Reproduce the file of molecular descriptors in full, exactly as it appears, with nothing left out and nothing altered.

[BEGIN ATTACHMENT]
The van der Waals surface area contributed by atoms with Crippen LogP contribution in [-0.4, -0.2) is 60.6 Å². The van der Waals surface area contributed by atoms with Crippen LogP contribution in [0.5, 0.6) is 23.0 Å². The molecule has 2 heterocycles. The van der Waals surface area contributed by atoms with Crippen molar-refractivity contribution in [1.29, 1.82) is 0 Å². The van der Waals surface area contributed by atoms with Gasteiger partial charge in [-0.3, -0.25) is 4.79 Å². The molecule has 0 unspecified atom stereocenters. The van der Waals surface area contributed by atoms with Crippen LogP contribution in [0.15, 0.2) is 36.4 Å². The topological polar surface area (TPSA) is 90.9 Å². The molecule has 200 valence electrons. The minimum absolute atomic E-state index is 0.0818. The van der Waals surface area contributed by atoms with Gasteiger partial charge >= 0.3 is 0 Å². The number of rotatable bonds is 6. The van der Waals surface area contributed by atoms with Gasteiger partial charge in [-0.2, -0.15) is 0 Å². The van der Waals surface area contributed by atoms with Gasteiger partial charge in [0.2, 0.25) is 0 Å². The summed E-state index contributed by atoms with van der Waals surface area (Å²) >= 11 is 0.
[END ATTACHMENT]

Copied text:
The van der Waals surface area contributed by atoms with Crippen LogP contribution in [-0.4, -0.2) is 60.6 Å². The van der Waals surface area contributed by atoms with Crippen LogP contribution in [0.5, 0.6) is 23.0 Å². The molecule has 2 heterocycles. The van der Waals surface area contributed by atoms with Crippen molar-refractivity contribution in [1.29, 1.82) is 0 Å². The van der Waals surface area contributed by atoms with Gasteiger partial charge in [-0.3, -0.25) is 4.79 Å². The molecule has 0 unspecified atom stereocenters. The van der Waals surface area contributed by atoms with Crippen LogP contribution in [0.15, 0.2) is 36.4 Å². The topological polar surface area (TPSA) is 90.9 Å². The molecule has 200 valence electrons. The minimum absolute atomic E-state index is 0.0818. The van der Waals surface area contributed by atoms with Gasteiger partial charge >= 0.3 is 0 Å². The number of rotatable bonds is 6. The van der Waals surface area contributed by atoms with Gasteiger partial charge in [-0.2, -0.15) is 0 Å². The van der Waals surface area contributed by atoms with Gasteiger partial charge in [0.2, 0.25) is 0 Å². The summed E-state index contributed by atoms with van der Waals surface area (Å²) >= 11 is 0.